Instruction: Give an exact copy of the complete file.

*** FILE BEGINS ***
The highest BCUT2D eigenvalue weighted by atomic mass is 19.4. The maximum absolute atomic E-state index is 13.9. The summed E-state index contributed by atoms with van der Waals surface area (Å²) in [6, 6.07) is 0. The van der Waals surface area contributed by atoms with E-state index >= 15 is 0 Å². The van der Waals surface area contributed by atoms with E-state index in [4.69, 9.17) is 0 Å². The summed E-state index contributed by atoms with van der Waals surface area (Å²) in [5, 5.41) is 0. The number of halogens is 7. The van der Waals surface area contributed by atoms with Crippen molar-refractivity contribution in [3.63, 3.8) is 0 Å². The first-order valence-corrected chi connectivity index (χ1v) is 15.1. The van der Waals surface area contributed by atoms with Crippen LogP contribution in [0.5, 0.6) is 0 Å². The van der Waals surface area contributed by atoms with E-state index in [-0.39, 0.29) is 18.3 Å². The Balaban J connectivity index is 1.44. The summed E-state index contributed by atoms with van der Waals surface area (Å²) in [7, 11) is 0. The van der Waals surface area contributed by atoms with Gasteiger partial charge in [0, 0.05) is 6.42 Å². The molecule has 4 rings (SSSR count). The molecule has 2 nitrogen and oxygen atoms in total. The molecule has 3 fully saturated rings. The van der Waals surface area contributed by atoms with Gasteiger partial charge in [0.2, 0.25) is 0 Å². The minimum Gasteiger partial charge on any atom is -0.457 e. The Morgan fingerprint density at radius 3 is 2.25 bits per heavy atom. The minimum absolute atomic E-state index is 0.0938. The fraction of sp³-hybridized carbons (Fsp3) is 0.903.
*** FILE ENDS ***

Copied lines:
The highest BCUT2D eigenvalue weighted by atomic mass is 19.4. The maximum absolute atomic E-state index is 13.9. The summed E-state index contributed by atoms with van der Waals surface area (Å²) in [6, 6.07) is 0. The van der Waals surface area contributed by atoms with E-state index >= 15 is 0 Å². The van der Waals surface area contributed by atoms with E-state index in [4.69, 9.17) is 0 Å². The summed E-state index contributed by atoms with van der Waals surface area (Å²) in [5, 5.41) is 0. The number of halogens is 7. The van der Waals surface area contributed by atoms with Crippen molar-refractivity contribution in [3.63, 3.8) is 0 Å². The first-order valence-corrected chi connectivity index (χ1v) is 15.1. The van der Waals surface area contributed by atoms with Crippen LogP contribution in [0.5, 0.6) is 0 Å². The van der Waals surface area contributed by atoms with E-state index in [-0.39, 0.29) is 18.3 Å². The Balaban J connectivity index is 1.44. The summed E-state index contributed by atoms with van der Waals surface area (Å²) in [7, 11) is 0. The van der Waals surface area contributed by atoms with Gasteiger partial charge in [0, 0.05) is 6.42 Å². The molecule has 4 rings (SSSR count). The molecule has 2 nitrogen and oxygen atoms in total. The molecule has 3 fully saturated rings. The van der Waals surface area contributed by atoms with Gasteiger partial charge in [0.2, 0.25) is 0 Å². The minimum Gasteiger partial charge on any atom is -0.457 e. The Morgan fingerprint density at radius 3 is 2.25 bits per heavy atom. The minimum absolute atomic E-state index is 0.0938. The fraction of sp³-hybridized carbons (Fsp3) is 0.903.